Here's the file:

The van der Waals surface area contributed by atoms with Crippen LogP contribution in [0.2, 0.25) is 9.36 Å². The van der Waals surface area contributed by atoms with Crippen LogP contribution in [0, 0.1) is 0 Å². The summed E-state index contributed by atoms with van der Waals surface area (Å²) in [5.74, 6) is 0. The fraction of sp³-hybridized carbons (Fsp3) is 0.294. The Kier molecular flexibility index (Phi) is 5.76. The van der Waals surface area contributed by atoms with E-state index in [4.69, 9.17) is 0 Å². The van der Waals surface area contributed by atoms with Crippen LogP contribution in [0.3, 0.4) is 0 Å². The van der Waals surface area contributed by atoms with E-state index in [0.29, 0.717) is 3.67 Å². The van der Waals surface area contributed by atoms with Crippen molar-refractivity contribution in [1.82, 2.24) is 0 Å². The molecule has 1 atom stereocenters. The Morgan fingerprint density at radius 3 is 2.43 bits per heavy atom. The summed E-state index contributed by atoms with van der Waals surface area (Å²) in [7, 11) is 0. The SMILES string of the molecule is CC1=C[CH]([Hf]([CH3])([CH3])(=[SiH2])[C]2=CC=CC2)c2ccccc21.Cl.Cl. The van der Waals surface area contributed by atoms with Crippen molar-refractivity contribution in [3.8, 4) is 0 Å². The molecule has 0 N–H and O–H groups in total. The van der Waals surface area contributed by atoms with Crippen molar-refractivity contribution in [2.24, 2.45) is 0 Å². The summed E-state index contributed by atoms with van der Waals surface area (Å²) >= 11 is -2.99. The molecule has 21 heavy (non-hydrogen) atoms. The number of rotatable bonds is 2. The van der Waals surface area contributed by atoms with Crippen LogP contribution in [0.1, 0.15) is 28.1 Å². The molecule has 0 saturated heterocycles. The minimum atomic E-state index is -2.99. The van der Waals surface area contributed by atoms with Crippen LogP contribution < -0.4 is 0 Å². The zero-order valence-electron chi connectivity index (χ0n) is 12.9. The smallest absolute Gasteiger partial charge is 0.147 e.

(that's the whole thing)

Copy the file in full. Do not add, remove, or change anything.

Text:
The van der Waals surface area contributed by atoms with Crippen LogP contribution in [0.2, 0.25) is 9.36 Å². The van der Waals surface area contributed by atoms with Crippen LogP contribution in [0, 0.1) is 0 Å². The summed E-state index contributed by atoms with van der Waals surface area (Å²) in [5.74, 6) is 0. The fraction of sp³-hybridized carbons (Fsp3) is 0.294. The Kier molecular flexibility index (Phi) is 5.76. The van der Waals surface area contributed by atoms with E-state index in [4.69, 9.17) is 0 Å². The van der Waals surface area contributed by atoms with Crippen LogP contribution in [0.3, 0.4) is 0 Å². The van der Waals surface area contributed by atoms with E-state index in [0.29, 0.717) is 3.67 Å². The van der Waals surface area contributed by atoms with Crippen molar-refractivity contribution in [1.82, 2.24) is 0 Å². The molecule has 1 atom stereocenters. The Morgan fingerprint density at radius 3 is 2.43 bits per heavy atom. The summed E-state index contributed by atoms with van der Waals surface area (Å²) in [7, 11) is 0. The SMILES string of the molecule is CC1=C[CH]([Hf]([CH3])([CH3])(=[SiH2])[C]2=CC=CC2)c2ccccc21.Cl.Cl. The van der Waals surface area contributed by atoms with Crippen molar-refractivity contribution in [3.8, 4) is 0 Å². The molecule has 0 N–H and O–H groups in total. The van der Waals surface area contributed by atoms with Crippen molar-refractivity contribution in [2.24, 2.45) is 0 Å². The summed E-state index contributed by atoms with van der Waals surface area (Å²) >= 11 is -2.99. The molecule has 21 heavy (non-hydrogen) atoms. The number of rotatable bonds is 2. The van der Waals surface area contributed by atoms with Crippen LogP contribution in [0.1, 0.15) is 28.1 Å². The molecule has 0 saturated heterocycles. The minimum atomic E-state index is -2.99. The van der Waals surface area contributed by atoms with Crippen LogP contribution < -0.4 is 0 Å². The zero-order valence-electron chi connectivity index (χ0n) is 12.9. The smallest absolute Gasteiger partial charge is 0.147 e.